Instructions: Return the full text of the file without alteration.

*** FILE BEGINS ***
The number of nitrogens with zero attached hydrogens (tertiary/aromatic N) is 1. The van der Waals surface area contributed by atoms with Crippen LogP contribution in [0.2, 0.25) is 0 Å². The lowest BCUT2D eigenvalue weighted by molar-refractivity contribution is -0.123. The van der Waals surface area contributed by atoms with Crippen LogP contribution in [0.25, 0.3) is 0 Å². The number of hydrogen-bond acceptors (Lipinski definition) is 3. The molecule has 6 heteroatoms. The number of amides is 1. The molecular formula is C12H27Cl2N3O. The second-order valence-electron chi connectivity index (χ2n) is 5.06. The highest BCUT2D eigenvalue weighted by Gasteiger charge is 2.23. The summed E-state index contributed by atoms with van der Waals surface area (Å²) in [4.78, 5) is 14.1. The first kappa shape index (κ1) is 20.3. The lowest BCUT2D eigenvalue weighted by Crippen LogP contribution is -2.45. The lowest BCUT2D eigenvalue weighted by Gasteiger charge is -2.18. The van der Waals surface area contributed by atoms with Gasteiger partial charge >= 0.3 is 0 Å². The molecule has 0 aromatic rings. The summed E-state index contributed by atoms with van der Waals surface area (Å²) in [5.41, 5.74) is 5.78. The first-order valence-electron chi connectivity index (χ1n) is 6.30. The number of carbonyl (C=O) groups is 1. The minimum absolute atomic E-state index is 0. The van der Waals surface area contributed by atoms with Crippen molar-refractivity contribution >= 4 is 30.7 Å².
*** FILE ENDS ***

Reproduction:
The number of nitrogens with zero attached hydrogens (tertiary/aromatic N) is 1. The van der Waals surface area contributed by atoms with Crippen LogP contribution in [0.2, 0.25) is 0 Å². The lowest BCUT2D eigenvalue weighted by molar-refractivity contribution is -0.123. The van der Waals surface area contributed by atoms with Crippen LogP contribution in [0.25, 0.3) is 0 Å². The number of hydrogen-bond acceptors (Lipinski definition) is 3. The molecule has 6 heteroatoms. The number of amides is 1. The molecular formula is C12H27Cl2N3O. The second-order valence-electron chi connectivity index (χ2n) is 5.06. The highest BCUT2D eigenvalue weighted by Gasteiger charge is 2.23. The summed E-state index contributed by atoms with van der Waals surface area (Å²) in [4.78, 5) is 14.1. The first kappa shape index (κ1) is 20.3. The lowest BCUT2D eigenvalue weighted by Crippen LogP contribution is -2.45. The lowest BCUT2D eigenvalue weighted by Gasteiger charge is -2.18. The van der Waals surface area contributed by atoms with Gasteiger partial charge >= 0.3 is 0 Å². The molecule has 0 aromatic rings. The summed E-state index contributed by atoms with van der Waals surface area (Å²) in [5.41, 5.74) is 5.78. The first-order valence-electron chi connectivity index (χ1n) is 6.30. The number of carbonyl (C=O) groups is 1. The minimum absolute atomic E-state index is 0. The van der Waals surface area contributed by atoms with Crippen molar-refractivity contribution >= 4 is 30.7 Å².